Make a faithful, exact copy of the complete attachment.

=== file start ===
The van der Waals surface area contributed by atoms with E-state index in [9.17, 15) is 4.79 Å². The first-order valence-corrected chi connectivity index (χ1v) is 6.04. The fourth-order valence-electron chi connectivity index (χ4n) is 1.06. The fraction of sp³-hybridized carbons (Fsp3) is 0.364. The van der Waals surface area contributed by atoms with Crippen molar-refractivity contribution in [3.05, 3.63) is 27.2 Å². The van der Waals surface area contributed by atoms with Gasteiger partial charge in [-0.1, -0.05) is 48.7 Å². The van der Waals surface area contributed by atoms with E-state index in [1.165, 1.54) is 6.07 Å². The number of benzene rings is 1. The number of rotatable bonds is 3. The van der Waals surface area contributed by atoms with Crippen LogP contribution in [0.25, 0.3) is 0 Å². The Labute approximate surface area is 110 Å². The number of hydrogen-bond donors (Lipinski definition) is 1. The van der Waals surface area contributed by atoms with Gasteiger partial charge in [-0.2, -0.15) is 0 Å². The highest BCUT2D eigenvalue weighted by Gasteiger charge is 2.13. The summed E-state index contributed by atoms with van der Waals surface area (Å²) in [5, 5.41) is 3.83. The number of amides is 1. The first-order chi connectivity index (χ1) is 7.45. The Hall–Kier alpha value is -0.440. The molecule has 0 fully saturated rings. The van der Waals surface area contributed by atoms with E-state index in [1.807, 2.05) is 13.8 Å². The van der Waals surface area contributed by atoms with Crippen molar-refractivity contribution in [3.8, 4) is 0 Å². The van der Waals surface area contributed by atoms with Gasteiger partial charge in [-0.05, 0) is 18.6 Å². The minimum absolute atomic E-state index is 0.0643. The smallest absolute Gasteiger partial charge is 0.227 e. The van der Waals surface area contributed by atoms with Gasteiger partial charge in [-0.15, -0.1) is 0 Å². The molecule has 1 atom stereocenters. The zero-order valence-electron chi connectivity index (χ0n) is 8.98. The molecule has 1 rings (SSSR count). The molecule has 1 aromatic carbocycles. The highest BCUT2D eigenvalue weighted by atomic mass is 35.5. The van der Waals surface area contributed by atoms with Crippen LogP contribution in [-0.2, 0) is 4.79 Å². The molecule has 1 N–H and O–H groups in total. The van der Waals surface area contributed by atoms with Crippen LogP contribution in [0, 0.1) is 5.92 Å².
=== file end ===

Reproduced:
The van der Waals surface area contributed by atoms with E-state index in [9.17, 15) is 4.79 Å². The first-order valence-corrected chi connectivity index (χ1v) is 6.04. The fourth-order valence-electron chi connectivity index (χ4n) is 1.06. The fraction of sp³-hybridized carbons (Fsp3) is 0.364. The van der Waals surface area contributed by atoms with Crippen molar-refractivity contribution in [3.05, 3.63) is 27.2 Å². The van der Waals surface area contributed by atoms with Gasteiger partial charge in [-0.1, -0.05) is 48.7 Å². The van der Waals surface area contributed by atoms with E-state index in [1.165, 1.54) is 6.07 Å². The number of benzene rings is 1. The number of rotatable bonds is 3. The van der Waals surface area contributed by atoms with Crippen LogP contribution in [0.25, 0.3) is 0 Å². The Labute approximate surface area is 110 Å². The number of hydrogen-bond donors (Lipinski definition) is 1. The van der Waals surface area contributed by atoms with Gasteiger partial charge in [-0.2, -0.15) is 0 Å². The highest BCUT2D eigenvalue weighted by Gasteiger charge is 2.13. The summed E-state index contributed by atoms with van der Waals surface area (Å²) in [5, 5.41) is 3.83. The number of amides is 1. The first-order chi connectivity index (χ1) is 7.45. The Hall–Kier alpha value is -0.440. The molecule has 0 fully saturated rings. The van der Waals surface area contributed by atoms with E-state index in [1.807, 2.05) is 13.8 Å². The van der Waals surface area contributed by atoms with Crippen molar-refractivity contribution in [3.8, 4) is 0 Å². The van der Waals surface area contributed by atoms with Gasteiger partial charge in [-0.05, 0) is 18.6 Å². The minimum absolute atomic E-state index is 0.0643. The smallest absolute Gasteiger partial charge is 0.227 e. The van der Waals surface area contributed by atoms with Gasteiger partial charge in [-0.15, -0.1) is 0 Å². The molecule has 1 atom stereocenters. The zero-order valence-electron chi connectivity index (χ0n) is 8.98. The molecule has 1 rings (SSSR count). The molecule has 1 aromatic carbocycles. The highest BCUT2D eigenvalue weighted by atomic mass is 35.5. The van der Waals surface area contributed by atoms with Crippen LogP contribution in [-0.2, 0) is 4.79 Å². The molecule has 1 N–H and O–H groups in total. The van der Waals surface area contributed by atoms with Crippen LogP contribution in [0, 0.1) is 5.92 Å².